They tend to get really mixed reviews on Amazon, and elsewhere, for one really simple reason – they’re Japanese, and not really designed for the stereotypical American idea of lunch, which is that you have one large-ish main course and, if you absolutely must, a smaller side. With the lunch jars, you’re going to be eating three or four things, and they’re all going to be roughly equal in volume. You can cheat and double-up, but you can’t take a half-gallon of chili or soup or whatever, sorry, because typically only one of the internal containers is completely water-tight and sealed with a gasket and everything.

For the Japanese, I’m sure this poses no major obstacle. For us westerners, this can require some actual thought, if the Amazon reviews are anything to go by.

It’s worth it, though – we’re both almost certainly eating healthier, now that we’re using these, and we’re definitely saving money, largely because we’re eating a lot of leftovers.

We do buy stuff just to pack with lunch – having, or at least feeling compelled, to fill three or four containers for your lunch, means that you sometimes need or want more than leftovers may provide. But this tends to be fairly inexpensive and reasonably healthy side-dish stuff, so we don’t feel too bad – and we’ve kind of literally gone from $50/week per person for lunch to more like $15-20/week per person. ($10-15 for soda or coffee, and $6-8 on food for side dishes, like baby carrots or fresh or dried fruit.) The real costs are a little bit higher, because either someone in the household would have eaten the leftovers we’re packing for lunch, or we’re making a little more just to generate leftovers for our lunches, so we’re spending a little bit more on groceries. But grocery-store food is cheap compared to fast food – my lunch today is a roughly $1 pork chop, plus maybe $0.75 of fried rice, maybe $0.50 of baby carrots, and maybe $1 worth of fruit – about half of what I’d pay for a sandwich and chips at the fast-food joint down the street.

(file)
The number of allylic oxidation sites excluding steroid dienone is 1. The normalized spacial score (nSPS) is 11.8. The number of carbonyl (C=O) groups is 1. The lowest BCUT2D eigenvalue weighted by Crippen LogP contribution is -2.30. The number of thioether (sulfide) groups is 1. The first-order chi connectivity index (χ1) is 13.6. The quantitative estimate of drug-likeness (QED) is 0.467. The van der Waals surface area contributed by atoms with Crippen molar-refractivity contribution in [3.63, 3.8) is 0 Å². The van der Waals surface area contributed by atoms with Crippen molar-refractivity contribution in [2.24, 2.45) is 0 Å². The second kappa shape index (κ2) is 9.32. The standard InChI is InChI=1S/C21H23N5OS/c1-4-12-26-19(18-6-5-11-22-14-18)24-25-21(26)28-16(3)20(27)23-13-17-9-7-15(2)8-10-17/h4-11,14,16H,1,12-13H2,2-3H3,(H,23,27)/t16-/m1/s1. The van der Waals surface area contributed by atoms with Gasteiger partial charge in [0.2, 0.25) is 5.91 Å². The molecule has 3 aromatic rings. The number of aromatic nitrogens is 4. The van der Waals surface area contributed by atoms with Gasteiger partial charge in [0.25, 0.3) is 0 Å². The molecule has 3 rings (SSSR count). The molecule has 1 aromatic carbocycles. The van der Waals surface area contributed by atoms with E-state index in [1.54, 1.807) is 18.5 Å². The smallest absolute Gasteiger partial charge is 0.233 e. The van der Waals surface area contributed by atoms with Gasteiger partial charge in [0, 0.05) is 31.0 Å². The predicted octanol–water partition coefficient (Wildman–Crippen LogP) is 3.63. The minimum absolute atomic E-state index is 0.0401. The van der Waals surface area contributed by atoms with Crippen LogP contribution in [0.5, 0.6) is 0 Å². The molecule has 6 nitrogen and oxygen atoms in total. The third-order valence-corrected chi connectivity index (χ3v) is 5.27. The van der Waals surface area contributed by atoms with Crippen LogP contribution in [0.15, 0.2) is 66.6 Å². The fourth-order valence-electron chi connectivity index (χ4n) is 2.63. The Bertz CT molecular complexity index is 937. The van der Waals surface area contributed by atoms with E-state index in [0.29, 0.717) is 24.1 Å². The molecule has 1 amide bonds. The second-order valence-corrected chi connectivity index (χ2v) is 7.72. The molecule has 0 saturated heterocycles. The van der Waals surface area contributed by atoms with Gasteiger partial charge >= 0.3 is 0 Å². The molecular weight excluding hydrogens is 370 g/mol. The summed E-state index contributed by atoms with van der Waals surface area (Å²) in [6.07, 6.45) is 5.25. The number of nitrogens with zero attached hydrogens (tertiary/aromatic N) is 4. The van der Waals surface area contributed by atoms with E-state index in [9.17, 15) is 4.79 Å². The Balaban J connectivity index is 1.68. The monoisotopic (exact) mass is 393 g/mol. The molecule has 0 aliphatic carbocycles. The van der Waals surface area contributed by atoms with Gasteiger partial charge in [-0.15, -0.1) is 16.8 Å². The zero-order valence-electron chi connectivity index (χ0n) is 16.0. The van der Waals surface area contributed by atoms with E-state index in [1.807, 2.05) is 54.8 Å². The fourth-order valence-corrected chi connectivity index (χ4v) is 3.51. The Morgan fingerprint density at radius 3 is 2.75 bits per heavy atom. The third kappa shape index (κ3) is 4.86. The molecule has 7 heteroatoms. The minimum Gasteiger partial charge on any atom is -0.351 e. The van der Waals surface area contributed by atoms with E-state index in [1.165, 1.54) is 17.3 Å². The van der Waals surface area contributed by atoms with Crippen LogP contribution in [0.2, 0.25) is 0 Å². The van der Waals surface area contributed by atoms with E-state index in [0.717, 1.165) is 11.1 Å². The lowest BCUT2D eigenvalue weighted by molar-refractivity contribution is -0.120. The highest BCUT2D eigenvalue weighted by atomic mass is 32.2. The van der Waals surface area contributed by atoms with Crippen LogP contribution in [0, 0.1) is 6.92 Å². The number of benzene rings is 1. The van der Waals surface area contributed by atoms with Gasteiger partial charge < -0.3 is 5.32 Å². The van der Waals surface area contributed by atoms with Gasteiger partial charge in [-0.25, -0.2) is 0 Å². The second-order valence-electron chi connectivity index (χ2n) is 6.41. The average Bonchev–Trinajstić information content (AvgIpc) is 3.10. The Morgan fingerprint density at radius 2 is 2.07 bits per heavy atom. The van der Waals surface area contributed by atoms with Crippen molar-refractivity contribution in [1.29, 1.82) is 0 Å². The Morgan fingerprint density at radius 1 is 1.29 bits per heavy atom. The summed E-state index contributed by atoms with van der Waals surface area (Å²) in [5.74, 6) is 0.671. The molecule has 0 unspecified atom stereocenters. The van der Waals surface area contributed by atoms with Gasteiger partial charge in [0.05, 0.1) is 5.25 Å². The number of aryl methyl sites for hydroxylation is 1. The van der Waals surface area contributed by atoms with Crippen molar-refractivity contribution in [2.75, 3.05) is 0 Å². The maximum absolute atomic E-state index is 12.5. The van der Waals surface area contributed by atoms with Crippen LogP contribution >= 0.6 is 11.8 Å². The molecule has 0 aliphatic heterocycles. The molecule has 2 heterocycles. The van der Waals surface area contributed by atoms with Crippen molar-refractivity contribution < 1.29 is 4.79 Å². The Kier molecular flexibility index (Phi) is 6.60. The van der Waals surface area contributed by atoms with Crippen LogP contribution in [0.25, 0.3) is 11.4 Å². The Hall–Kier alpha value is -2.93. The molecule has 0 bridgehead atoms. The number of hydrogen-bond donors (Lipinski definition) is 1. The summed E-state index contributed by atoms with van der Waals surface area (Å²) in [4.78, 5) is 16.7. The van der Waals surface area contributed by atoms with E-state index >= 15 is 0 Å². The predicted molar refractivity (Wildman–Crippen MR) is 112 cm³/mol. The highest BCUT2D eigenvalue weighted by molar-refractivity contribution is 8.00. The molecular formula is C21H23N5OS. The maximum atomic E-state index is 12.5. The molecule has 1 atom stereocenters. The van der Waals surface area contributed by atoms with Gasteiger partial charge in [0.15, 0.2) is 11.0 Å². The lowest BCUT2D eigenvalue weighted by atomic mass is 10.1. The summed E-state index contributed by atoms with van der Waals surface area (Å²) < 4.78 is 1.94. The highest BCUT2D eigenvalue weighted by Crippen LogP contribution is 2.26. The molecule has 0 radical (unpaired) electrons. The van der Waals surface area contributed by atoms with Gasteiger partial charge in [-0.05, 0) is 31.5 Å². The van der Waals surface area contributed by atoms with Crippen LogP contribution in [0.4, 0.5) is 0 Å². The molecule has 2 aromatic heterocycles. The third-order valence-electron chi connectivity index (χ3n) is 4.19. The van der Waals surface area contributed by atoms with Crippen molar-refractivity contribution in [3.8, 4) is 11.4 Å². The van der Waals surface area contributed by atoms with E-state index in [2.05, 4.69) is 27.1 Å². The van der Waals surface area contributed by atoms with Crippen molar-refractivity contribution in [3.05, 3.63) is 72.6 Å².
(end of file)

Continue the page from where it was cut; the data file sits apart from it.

I’m not the only person at my office who packs a lunch to work; the economy sucks, and there are really only two places to eat nearby, one of which we all refer to as the Diorrhea Factory, so takeout options are… limited. You obviously don’t need a high-tech $45 doohickey to pack your lunch with you every day, and, yes, I did get mocked slightly the first couple times I hauled the thermos jar into work. What, I’m not good enough to use plastic bags and Tupperware, like everyone else?

Not at all. I just like being able to sit down and eat, without any hassles. See, we have a microwave at work – and it’s strictly first-come, first-served. So people spend a lot of time sitting around waiting to nuke their lunches – because it takes four or five minutes to warm up a big hearty American-sized 400ml serving of soup, you know – and some more time sitting around waiting for their food to cool down to an edible temperature. Through the magic of the thermal jar, however, lunch is hot and ready to eat whenever I sit down and open it – no waiting for the microwave, no waiting for food to cool down after being over-irradiated. (You heat up the thermos jar, of course, and warm up the food before you pack it inside – but you do that in the morning, at home. And since my roommate and I don’t go to work at the same time, there’s no contention for our microwave.)

It’s pretty awesome, if I do say so myself. And it’s helped me appreciate that packing a lunch to work isn’t childish, or hopelessly outdated – just surprisingly economical and exceedingly convenient, if you do it right.

Published in: Geekiness, General | on September 20th, 2010| Comments Off on Lunch Boxes for Adults